How Inspections Can Help Prepare for Disasters
While common-sense safety steps can help people ride out Mother Nature’s extremes, owners and managers must go above and beyond the basics to ensure the safety of their portfolios and (more important) their residents.
By Jindou Lee
An onslaught of major cataclysms in the summer of 2017 proved that no person or property is ever completely safe from natural disasters. A blazing heat wave led to roaring wildfires that consumed dozens of structures in California and Oregon and required more than 6,000 firefighters to contain. A chain of earthquakes beginning in Mexico spread north and west along the Pacific Rim’s infamous Ring of Fire—in Mexico City alone, the event cost at least 360 lives and over $500 million in property damage. In the Atlantic, hurricanes Harvey, Irma and Maria devastated the islands of Puerto Rico and Cuba en route to American cities like Miami and Houston, where Hurricane Harvey caused billions of dollars in damage and 82 deaths. In just one season we’ve seen how cataclysms can come one after another and hit anywhere at all, proving just how important disaster preparedness is for everyone.
While common-sense safety steps can help people ride out Mother Nature’s extremes, owners and managers of multifamily properties must go above and beyond the basics to ensure the safety of their portfolios and (more importantly) their residents. And going that extra mile means inspecting each property both before and after a disaster to keep careful track of damage, watch for safety hazards, minimize risk to people and property, and provide ironclad evidence for post-disaster insurance claims.
Before and After: Ensure Accurate Damage Assessments
Business and property owners usually perform inspections after a major incident like a hurricane, but such an inspection only collects general information about how a property has weathered the storm rather than a detailed look at exactly which items have been damaged and to what extent. To get this detailed level of knowledge, the property owner must be able to compare the post-disaster walkthrough with another inspection performed shortly before the event. Only then is it easy to do a side-by-side, detailed comparison to determine just how badly a location has suffered from a major upheaval.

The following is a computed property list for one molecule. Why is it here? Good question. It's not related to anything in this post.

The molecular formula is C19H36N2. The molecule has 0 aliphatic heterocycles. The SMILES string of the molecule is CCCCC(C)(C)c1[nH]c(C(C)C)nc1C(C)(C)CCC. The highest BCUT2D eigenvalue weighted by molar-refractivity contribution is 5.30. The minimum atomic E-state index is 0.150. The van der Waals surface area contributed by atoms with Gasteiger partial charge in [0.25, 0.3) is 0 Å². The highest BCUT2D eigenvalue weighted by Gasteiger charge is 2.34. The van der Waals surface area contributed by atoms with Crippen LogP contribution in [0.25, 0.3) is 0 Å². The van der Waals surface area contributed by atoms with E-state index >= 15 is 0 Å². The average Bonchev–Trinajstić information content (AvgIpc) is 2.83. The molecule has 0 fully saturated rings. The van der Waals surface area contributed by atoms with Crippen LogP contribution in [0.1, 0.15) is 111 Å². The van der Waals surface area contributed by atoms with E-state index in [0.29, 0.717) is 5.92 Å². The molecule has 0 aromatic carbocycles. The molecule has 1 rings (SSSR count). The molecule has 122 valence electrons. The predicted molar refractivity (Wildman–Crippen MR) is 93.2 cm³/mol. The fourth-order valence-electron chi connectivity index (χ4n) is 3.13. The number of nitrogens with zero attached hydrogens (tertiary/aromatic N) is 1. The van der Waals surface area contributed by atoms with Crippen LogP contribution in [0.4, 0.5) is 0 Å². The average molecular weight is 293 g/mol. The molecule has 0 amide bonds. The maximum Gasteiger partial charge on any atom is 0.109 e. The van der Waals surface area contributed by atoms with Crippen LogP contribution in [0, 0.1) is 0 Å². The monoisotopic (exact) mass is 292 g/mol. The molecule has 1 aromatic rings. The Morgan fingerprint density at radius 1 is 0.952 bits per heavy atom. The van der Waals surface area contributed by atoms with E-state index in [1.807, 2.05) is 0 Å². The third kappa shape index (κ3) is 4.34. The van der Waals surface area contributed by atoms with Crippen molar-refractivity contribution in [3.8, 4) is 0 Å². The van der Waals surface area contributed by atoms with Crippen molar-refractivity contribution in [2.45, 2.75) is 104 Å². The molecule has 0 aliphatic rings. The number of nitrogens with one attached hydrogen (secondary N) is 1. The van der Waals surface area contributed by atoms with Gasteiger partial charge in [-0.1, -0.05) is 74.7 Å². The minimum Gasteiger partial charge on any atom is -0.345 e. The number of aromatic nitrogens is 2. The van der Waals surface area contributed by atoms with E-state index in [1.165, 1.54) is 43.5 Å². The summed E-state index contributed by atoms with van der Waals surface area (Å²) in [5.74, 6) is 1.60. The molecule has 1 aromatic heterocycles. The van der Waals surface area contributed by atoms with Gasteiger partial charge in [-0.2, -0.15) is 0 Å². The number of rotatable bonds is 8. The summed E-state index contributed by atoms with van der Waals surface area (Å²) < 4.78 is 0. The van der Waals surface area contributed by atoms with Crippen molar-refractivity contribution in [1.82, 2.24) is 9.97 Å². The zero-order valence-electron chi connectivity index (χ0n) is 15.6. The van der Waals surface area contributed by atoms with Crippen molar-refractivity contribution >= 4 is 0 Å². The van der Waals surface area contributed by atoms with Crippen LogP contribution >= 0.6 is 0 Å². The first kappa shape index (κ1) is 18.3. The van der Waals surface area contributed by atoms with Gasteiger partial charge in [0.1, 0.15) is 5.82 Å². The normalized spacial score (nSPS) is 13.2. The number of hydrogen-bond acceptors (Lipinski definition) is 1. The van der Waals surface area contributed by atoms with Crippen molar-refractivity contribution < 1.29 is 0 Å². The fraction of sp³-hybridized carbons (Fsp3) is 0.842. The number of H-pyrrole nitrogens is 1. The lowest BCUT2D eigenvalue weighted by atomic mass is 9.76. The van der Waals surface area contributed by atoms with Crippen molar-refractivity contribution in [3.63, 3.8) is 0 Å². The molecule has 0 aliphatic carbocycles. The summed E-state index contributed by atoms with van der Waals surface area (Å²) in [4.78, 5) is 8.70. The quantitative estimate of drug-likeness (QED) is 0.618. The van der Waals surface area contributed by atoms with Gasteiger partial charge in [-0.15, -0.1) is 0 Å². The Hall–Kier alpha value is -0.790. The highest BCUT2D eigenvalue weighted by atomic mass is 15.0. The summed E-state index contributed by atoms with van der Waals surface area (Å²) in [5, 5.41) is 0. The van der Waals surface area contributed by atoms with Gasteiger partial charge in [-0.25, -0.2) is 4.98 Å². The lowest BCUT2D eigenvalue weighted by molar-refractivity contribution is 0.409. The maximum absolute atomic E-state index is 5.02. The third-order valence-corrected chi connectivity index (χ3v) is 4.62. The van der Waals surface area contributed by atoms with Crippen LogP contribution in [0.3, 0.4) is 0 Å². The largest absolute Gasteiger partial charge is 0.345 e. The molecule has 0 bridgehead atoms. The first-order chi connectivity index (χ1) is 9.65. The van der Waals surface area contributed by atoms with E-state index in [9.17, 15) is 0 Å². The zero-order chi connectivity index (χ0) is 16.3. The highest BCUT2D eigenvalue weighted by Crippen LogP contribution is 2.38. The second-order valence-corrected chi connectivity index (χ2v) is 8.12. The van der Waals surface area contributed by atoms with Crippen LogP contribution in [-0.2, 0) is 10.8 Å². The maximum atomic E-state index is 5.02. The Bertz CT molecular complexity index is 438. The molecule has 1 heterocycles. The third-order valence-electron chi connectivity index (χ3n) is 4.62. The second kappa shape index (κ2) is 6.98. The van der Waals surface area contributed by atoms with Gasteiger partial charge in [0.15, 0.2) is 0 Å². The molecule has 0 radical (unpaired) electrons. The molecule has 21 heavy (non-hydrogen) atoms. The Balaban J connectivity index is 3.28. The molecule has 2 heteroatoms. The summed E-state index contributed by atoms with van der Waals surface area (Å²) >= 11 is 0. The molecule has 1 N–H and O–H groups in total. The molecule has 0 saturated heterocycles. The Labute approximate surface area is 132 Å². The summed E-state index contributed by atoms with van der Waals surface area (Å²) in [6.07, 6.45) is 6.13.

This type of “before and after” catalog of damage streamlines both the repair and insurance claim processes when seeking to restore a property because it is easy to see the change in a single line item, time-stamped prior to and following the disaster. Inspections that include inline photography make this even easier because they let owners show actual images of a given item or section of the property. Nothing proves the extent of a storm’s devastation like a shot of a wall in good repair one day and collapsed by a wave the next.
Batten Down the Hatches: Preparing Properties for Major Events
Inspecting a property before a disaster does more than just help owners recoup their losses. A thorough walkthrough also lets managers and maintenance personnel notice any problem areas or potential safety issues that could, if not addressed, exacerbate damage to a property or even jeopardize resident and public safety. Items like free-standing concrete planters are not normally a danger, but hurricane waves or tornado winds could turn them into dangerous projectiles. Light fixtures shaken in an earthquake could fall, crushing cars or starting fires hours or days after the immediate danger has passed.
Inspections can spot these potential issues—indeed, wise property owners should have special pre-disaster inspection templates ready to check and double-check that all such issues have been accounted and prepared for.
Know Your Property, Know Its Needs and Inspect Often
Few natural disasters are predictable. Even the storms coming rapid-fire out of the Atlantic in 2017 can only be tracked as they advance, while earthquakes can devastate major cities at any time. The key to performing before-and-after inspections is to be safe rather than sorry and inspect often. Inspect when hurricane season begins and every time a new storm appears on The Weather Channel, regardless of where it’s predicted to go. Property owners near a forest or dry hills should inspect throughout the wildfire season just to be on the safe side. Companies that own facilities near fault lines should do regular earthquake preparedness inspections and may want to double check their properties whenever a quake hits somewhere else. It only takes a few minutes, but it can have huge rewards should the unthinkable happen.
Jindou Lee is CEO of HappyCo, a San Francisco-based software company that builds mobile and cloud solutions to enable real-time property operations. It’s Happy Inspector product is used by thousands of companies and has captured more than 100 million items inspected. The company was founded in 2011 and is privately held.